I'm reading Ratpertus' Casus Sancti Galli
, a history of the monastery from its foundation to the year 883 and have some questions about this text.
1) In §5, the monks are in conflict with the local bishop who is trying to take control of the monastery. The monks have a document supporting their claim to independence and entrust this document to Engilrammus, a trusted man, so that he brings it to the king in order to settle the dispute.Qui (=Engilrammus) etiam in altario Sancti Galli iuravit, se ipsam cartam regi perlaturum, atque ipsis monachis cautissime esse redditurum ; quod, suadente diabolo, aliter quam promisisset effecit.
"He even swore on the altar of St Gall, that he would bring this document to the king and would come back very cautiously to the monks. Pushed by the devil, he acted otherwise than he had promised".
In the edition (MGH
is followed by this footnote "Per Teutonismum ponitur Plusquamperfectum pro Imperfecto
This misuse of the subjunctive is not uncommon in the text (cf. a few lines further ad ispum monasterium venit, atque cautissima investigatione perquisivit si alicubi aliquod exemplar ipsius cartae inveniri potuisset
) but in this particular case, I don't understand the editor's footnote. The promise took place before the action, so why should it be aliter quam promitteret effecit
, implying that the two actions took place at the same time ? I've always been a bit shaky on this matter (but thought I had grasped it now) so I guess this will be a good occasion to clarify it.
2) In §6, Cozbertus, a monk of Saint Gall, has been elected abbot of the monastery. Contrary to the previous abbot he is from the monastery, so the monks think he will protect them against the rapacious local bishop.Cum igitur Wolfleoz episcopus more antecessorum suorum etiam causas monasterii suae subiceret dicioni, incolae monasterii, quasi in proprio fratre et conservo, consolationem in eo (=Cozbertus) se habere posse confisi sunt ; ille vero non solum mitior ceteris non existens, aliqua in parte illis de quibus venit pepercit, sed etiam, in quantum potuit, more Hieroboam digitum suum dorso antecessorum suorum erga sibi subiectos grossiorem exhibere temptavit, monachosque de quibus exivit, cessante priorum exemplo, affligere non destitit.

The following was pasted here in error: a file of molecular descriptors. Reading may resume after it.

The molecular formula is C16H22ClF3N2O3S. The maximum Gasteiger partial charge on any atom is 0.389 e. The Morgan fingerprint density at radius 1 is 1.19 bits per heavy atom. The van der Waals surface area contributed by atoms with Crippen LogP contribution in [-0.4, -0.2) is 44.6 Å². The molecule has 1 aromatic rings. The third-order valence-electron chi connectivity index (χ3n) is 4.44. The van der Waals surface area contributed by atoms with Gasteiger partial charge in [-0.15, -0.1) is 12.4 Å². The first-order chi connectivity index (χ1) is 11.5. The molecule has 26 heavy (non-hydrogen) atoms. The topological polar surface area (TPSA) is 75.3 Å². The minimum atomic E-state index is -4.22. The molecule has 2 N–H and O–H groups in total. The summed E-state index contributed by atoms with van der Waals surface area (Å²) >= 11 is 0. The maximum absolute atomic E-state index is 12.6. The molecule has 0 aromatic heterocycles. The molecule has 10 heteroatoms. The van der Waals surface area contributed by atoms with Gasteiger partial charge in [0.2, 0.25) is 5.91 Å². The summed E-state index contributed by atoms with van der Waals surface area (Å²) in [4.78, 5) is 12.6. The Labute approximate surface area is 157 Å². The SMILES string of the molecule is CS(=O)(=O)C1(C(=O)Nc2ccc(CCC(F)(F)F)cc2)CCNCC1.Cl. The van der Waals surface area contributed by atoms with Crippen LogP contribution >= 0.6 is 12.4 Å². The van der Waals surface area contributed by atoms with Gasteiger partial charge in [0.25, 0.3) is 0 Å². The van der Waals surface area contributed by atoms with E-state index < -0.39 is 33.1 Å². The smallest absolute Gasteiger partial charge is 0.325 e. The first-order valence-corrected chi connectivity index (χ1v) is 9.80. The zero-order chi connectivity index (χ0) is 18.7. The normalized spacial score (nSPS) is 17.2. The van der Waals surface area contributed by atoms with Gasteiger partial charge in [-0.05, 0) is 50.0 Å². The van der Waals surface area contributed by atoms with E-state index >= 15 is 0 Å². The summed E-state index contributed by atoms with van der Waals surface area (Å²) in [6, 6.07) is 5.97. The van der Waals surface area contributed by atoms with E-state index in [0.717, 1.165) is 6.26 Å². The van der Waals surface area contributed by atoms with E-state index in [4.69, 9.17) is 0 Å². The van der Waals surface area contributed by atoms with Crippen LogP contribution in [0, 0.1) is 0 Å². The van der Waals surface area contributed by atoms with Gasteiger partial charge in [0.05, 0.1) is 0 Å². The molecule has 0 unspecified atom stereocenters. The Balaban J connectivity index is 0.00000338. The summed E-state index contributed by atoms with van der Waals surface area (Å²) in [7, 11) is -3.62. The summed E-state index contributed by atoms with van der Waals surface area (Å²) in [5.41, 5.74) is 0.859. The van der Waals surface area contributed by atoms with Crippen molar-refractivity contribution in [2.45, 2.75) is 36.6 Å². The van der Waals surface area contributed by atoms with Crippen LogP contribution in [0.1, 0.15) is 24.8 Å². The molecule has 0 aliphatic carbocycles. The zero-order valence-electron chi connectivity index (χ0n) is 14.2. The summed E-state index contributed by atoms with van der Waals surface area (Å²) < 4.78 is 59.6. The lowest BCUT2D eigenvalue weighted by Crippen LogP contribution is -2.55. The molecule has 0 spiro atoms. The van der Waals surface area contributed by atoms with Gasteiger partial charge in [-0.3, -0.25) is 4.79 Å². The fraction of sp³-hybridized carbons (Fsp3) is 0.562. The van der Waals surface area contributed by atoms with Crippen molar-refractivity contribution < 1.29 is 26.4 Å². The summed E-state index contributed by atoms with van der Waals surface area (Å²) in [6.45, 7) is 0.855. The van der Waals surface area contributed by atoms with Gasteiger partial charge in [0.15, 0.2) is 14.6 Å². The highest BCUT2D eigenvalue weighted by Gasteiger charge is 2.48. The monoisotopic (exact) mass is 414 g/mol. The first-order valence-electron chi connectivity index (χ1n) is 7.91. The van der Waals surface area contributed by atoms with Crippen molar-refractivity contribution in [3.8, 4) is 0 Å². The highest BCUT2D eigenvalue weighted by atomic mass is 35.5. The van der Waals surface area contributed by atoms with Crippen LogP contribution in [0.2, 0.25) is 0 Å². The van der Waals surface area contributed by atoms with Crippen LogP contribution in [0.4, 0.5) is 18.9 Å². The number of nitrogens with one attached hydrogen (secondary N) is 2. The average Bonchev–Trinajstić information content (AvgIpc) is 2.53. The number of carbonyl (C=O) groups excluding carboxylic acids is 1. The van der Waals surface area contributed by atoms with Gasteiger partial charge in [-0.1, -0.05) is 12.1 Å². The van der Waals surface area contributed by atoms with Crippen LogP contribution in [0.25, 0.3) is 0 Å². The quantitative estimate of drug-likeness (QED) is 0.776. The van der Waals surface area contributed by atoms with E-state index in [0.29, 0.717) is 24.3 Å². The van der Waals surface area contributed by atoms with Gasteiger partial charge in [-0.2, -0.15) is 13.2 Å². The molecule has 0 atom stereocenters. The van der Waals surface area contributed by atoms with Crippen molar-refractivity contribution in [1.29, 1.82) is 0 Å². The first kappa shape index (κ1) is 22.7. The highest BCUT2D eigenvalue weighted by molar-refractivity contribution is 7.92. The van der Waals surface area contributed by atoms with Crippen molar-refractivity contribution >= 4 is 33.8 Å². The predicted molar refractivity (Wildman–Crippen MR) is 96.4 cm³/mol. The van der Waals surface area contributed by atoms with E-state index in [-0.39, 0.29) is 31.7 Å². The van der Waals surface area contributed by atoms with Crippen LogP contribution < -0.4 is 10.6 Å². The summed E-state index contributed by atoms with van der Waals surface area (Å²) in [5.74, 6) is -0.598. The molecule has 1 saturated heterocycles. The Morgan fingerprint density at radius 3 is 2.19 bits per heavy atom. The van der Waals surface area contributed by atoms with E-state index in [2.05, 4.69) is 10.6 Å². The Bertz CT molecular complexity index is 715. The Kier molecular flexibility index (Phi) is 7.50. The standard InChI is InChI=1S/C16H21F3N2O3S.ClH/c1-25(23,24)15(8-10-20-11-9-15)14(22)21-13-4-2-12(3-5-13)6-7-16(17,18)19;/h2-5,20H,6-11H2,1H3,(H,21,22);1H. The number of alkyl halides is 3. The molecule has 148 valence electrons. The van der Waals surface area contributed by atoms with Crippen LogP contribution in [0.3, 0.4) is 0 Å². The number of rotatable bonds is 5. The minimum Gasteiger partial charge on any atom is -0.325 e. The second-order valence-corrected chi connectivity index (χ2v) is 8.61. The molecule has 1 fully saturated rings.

"So when Bishop Wolfleoz, following the custom of his predecessors, took over the administration of the monastery, the monks were confident that, as their own brother and companion, they could rely on him (=Cozbertus). But, being the meekest of men, he not only ?spared in some way? those from which he came, but he even tried, following Jeroboam's exemple, to show that towards his subjects his finger was bigger than his predecessors' back (I Kings 12:10) and he did not cease to afflict the monks, from which he came, as much as he could".
I'm having trouble with aliqua in parte illis de quibus venit pepercit
because as I read it it seems to contradict the following assertion that Cozbertus himself afflicted the monks. I guess my problem stems from a misunderstanding of parco/peperci
, which I routinely translate as "to spare/protect". Could this sentence mean that "he spared (=acted with restraint?) towards those from which he came", i. e. "he did nothing to help" ?
The text can be found here
(Sorry for the clumsy translations).